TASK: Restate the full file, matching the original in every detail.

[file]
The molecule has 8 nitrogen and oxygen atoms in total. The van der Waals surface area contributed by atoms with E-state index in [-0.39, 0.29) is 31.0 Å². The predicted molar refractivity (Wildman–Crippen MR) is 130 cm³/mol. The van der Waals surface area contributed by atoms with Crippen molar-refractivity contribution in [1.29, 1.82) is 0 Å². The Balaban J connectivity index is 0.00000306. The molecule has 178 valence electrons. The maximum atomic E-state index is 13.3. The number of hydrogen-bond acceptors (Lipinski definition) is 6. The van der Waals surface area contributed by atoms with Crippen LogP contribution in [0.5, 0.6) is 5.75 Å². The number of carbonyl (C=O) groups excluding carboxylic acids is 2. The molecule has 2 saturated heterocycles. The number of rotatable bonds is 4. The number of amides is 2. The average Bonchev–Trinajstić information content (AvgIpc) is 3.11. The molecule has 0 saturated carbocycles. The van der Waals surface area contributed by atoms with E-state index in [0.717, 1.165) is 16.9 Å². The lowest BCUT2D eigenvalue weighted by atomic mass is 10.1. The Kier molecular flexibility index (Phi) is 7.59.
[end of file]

The molecule has 8 nitrogen and oxygen atoms in total. The van der Waals surface area contributed by atoms with E-state index in [-0.39, 0.29) is 31.0 Å². The predicted molar refractivity (Wildman–Crippen MR) is 130 cm³/mol. The van der Waals surface area contributed by atoms with Crippen molar-refractivity contribution in [1.29, 1.82) is 0 Å². The Balaban J connectivity index is 0.00000306. The molecule has 178 valence electrons. The maximum atomic E-state index is 13.3. The number of hydrogen-bond acceptors (Lipinski definition) is 6. The van der Waals surface area contributed by atoms with Crippen LogP contribution in [0.5, 0.6) is 5.75 Å². The number of carbonyl (C=O) groups excluding carboxylic acids is 2. The molecule has 2 saturated heterocycles. The number of rotatable bonds is 4. The number of amides is 2. The average Bonchev–Trinajstić information content (AvgIpc) is 3.11. The molecule has 0 saturated carbocycles. The van der Waals surface area contributed by atoms with E-state index in [0.717, 1.165) is 16.9 Å². The lowest BCUT2D eigenvalue weighted by atomic mass is 10.1. The Kier molecular flexibility index (Phi) is 7.59.